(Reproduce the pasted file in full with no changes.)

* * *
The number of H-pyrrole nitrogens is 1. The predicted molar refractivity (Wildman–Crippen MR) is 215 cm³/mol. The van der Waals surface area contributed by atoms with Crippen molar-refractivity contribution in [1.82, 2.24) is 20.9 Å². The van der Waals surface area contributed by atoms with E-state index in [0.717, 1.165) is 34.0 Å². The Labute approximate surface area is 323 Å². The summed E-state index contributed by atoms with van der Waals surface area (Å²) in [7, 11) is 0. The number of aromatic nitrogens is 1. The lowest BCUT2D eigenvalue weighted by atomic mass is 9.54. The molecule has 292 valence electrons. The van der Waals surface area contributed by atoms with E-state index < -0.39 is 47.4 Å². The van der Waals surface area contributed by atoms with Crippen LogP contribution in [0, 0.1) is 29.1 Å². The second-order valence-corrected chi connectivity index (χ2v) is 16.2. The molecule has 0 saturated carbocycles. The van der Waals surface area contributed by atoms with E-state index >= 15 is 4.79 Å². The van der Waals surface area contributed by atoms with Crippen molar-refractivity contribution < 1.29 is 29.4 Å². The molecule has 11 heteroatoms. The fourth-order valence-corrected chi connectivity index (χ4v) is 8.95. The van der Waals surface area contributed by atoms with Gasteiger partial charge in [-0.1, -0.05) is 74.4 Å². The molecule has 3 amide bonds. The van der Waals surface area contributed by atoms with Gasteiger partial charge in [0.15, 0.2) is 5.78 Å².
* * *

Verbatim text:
The number of H-pyrrole nitrogens is 1. The predicted molar refractivity (Wildman–Crippen MR) is 215 cm³/mol. The van der Waals surface area contributed by atoms with Crippen molar-refractivity contribution in [1.82, 2.24) is 20.9 Å². The van der Waals surface area contributed by atoms with E-state index in [0.717, 1.165) is 34.0 Å². The Labute approximate surface area is 323 Å². The summed E-state index contributed by atoms with van der Waals surface area (Å²) in [7, 11) is 0. The number of aromatic nitrogens is 1. The lowest BCUT2D eigenvalue weighted by atomic mass is 9.54. The molecule has 292 valence electrons. The van der Waals surface area contributed by atoms with E-state index < -0.39 is 47.4 Å². The van der Waals surface area contributed by atoms with Crippen LogP contribution in [0, 0.1) is 29.1 Å². The second-order valence-corrected chi connectivity index (χ2v) is 16.2. The molecule has 0 saturated carbocycles. The van der Waals surface area contributed by atoms with E-state index >= 15 is 4.79 Å². The van der Waals surface area contributed by atoms with Crippen molar-refractivity contribution < 1.29 is 29.4 Å². The molecule has 11 heteroatoms. The fourth-order valence-corrected chi connectivity index (χ4v) is 8.95. The van der Waals surface area contributed by atoms with Gasteiger partial charge in [-0.1, -0.05) is 74.4 Å². The molecule has 3 amide bonds. The van der Waals surface area contributed by atoms with Gasteiger partial charge in [0.15, 0.2) is 5.78 Å².